The Diagonal Mirror, also known as the Secondary Mirror, is used to bend the light cone from the primary mirror 90° towards the side of the tube and into the focuser and eyepiece. The diagonal is positioned in the center of the tube under the focuser at a 45° angle to the main optical axis of the telescope.
On this page we will talk about the mirror itself; on the next page we will talk about the parts that hold it in position in the center of the tube.
The shape of a diagonal mirror is an ellipse (oval), the shape a circle becomes when it is tilted back at an angle. Ellipses have a major (long) and minor (short) axis, which is the longest and shortest diameters of the ellipse. By convention, 45° mirror diagonals are specified by their minor axis size. As we have noted earlier, a small set of standard sizes are available for purchase, and these cover the most common needs of telescope builders.
The vast majority of telescope makers buy their diagonal mirrors. While we advocate making your primary mirror, making an optically flat surface is a very challenging project, as is testing it without a reference flat. Buy it.
For the 'small' diagonals we are interested in, the standard sizes are 0.75, 1.00, 1.30, 1.52, 1.83 and 2.14 inches (minor axis). On the Design Page, we talked about the conflicting requirements of making your diagonal large enough to reflect the entire light cone, but keep it as small as possible to not 'shade' too much of the primary mirror.
Because the image your telescope forms is degraded by every optical surface it encounters, it is not uncommon for a telescope with a high quality primary mirror to produce poor images because of a low quality diagonal. Because it is generally easier to make smaller optics more accurately than large optics, you should be able to purchase a diagonal that is of better quality than your primary mirror. Of course, you need to balance the quality level with the cost.
Remember that vendors specify surface accuracy of their mirrors, that is what they can measure directly and the number can often look enticingly small. Reflected light is degraded by twice the surface accuracy, so a 1/10 wave peak-to-valley surface accuracy mirror (at approximately 90° light incidence, as a primary mirror would encounter) produces a 1/5 wave error in the light cone. This very close to the ¼ wave minimum error we have strived for over our entire telescope system, and it is likely that if your primary is close to ¼ wave, in combination with the diagonal your system could easily exceed the limit (we are intentionally being a bit vague here, because it is also possible the errors in your two mirrors could possibly cancel out, although that would be extremely unlikely - it is much more likely they will be additive).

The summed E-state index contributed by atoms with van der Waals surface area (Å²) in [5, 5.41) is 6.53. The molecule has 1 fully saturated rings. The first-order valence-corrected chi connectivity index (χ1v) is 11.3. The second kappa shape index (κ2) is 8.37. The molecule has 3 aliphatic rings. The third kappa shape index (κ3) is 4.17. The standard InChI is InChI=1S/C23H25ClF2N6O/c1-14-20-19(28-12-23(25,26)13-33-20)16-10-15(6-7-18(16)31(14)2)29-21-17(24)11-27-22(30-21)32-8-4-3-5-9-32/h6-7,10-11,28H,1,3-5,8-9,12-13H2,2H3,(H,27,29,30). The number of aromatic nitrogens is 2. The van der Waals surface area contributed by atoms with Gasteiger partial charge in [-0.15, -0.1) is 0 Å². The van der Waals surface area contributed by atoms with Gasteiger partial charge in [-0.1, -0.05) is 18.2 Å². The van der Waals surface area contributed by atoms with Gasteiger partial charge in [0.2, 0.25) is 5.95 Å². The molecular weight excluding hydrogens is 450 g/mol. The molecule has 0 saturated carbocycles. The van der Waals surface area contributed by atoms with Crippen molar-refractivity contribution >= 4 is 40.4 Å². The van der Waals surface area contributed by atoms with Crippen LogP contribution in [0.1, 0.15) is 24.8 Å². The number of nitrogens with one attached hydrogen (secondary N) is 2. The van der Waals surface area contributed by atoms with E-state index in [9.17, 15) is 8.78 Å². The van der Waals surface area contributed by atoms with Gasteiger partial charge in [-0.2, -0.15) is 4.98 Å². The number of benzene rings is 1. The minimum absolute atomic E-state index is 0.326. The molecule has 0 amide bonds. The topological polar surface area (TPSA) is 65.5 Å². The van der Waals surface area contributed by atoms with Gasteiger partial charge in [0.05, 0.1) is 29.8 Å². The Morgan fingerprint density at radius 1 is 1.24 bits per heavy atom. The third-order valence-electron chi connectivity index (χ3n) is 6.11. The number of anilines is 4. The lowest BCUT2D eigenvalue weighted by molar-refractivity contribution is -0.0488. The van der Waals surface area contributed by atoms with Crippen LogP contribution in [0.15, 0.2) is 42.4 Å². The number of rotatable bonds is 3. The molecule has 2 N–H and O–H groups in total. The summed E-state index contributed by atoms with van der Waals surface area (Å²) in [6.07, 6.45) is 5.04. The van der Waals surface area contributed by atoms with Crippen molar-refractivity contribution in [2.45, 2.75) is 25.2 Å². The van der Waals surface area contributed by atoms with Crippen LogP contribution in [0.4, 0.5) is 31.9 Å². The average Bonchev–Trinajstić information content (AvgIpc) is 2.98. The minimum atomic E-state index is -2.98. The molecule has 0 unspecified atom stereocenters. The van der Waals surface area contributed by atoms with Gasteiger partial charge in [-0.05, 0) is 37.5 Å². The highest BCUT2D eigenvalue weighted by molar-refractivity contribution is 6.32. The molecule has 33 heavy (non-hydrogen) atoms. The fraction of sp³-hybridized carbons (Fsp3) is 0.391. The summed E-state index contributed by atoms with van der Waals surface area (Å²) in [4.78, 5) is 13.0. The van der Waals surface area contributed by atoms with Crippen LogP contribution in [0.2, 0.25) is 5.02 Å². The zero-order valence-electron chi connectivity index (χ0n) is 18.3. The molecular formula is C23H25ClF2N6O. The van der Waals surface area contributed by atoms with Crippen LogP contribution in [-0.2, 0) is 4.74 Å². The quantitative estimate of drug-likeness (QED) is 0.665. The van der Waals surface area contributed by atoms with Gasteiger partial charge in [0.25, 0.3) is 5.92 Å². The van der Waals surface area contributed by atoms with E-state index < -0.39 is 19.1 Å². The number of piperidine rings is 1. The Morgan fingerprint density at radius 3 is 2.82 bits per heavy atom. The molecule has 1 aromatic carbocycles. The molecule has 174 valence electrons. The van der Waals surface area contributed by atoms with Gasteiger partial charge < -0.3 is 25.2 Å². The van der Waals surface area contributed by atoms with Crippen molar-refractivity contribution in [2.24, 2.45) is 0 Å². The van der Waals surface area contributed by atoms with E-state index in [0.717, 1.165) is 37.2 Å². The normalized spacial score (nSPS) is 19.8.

We would suggest a 1/15 wave surface accuracy as a minimum (which means 1/7.5 wave on the reflected light); 1/20 wave if available and affordable would be better.
We discussed Glass Types on the Primary Mirror Cell page, and we won't repeat that here. Another excellent glass type available for diagonal mirrors in smaller sizes is fused silica, which is typically smoother than Pyrex and has lower thermal expansion. So look for either fused silica or Pyrex as a glass type.
We discussed Coatings on the Primary Mirror Cell page, for both the primary and diagonal, and will not repeat that discussion here. We will opt for enhanced coatings on our diagonal, because the benefit is available at a small incremental cost.
We bought a 1.30 inch minor axis diagonal mirror made of Pyrex glass with enhanced (96-98%) coatings. The vendor we used offers 1/18, 1/20 and 1/30 wave surface accuracy, and we selected the 1/18 wave quality level. In 2010, this cost us $59.99 plus shipping. The vendor provided the individual results from their interferometric testing and it looks to be right on spec at 0.055 waves surface accuracy peak-to-valley. Check our Links Page under Secondary & Diagonal Mirrors to locate a vendor (the one we used is listed there).